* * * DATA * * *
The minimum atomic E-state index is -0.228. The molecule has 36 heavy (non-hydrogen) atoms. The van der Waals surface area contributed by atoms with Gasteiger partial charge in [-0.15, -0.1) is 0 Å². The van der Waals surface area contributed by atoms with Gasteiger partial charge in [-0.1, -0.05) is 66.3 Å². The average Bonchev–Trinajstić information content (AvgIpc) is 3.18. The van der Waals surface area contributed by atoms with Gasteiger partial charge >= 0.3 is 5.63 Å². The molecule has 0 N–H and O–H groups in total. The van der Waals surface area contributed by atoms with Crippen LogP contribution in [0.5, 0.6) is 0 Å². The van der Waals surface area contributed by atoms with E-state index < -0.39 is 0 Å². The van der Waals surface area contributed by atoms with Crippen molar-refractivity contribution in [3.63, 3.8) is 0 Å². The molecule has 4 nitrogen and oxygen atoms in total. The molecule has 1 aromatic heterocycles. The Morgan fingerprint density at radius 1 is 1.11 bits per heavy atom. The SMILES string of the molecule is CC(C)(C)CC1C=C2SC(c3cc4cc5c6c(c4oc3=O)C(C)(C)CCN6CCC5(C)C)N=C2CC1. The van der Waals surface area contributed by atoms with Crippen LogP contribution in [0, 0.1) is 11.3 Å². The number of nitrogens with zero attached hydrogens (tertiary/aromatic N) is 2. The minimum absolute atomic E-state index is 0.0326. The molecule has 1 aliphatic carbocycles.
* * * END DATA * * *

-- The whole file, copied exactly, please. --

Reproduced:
The minimum atomic E-state index is -0.228. The molecule has 36 heavy (non-hydrogen) atoms. The van der Waals surface area contributed by atoms with Gasteiger partial charge in [-0.15, -0.1) is 0 Å². The van der Waals surface area contributed by atoms with Gasteiger partial charge in [-0.1, -0.05) is 66.3 Å². The average Bonchev–Trinajstić information content (AvgIpc) is 3.18. The van der Waals surface area contributed by atoms with Gasteiger partial charge >= 0.3 is 5.63 Å². The molecule has 0 N–H and O–H groups in total. The van der Waals surface area contributed by atoms with Crippen LogP contribution in [0.5, 0.6) is 0 Å². The van der Waals surface area contributed by atoms with E-state index < -0.39 is 0 Å². The van der Waals surface area contributed by atoms with Crippen molar-refractivity contribution in [3.63, 3.8) is 0 Å². The molecule has 4 nitrogen and oxygen atoms in total. The molecule has 1 aromatic heterocycles. The Morgan fingerprint density at radius 1 is 1.11 bits per heavy atom. The SMILES string of the molecule is CC(C)(C)CC1C=C2SC(c3cc4cc5c6c(c4oc3=O)C(C)(C)CCN6CCC5(C)C)N=C2CC1. The van der Waals surface area contributed by atoms with Crippen LogP contribution in [0, 0.1) is 11.3 Å². The number of nitrogens with zero attached hydrogens (tertiary/aromatic N) is 2. The minimum absolute atomic E-state index is 0.0326. The molecule has 1 aliphatic carbocycles.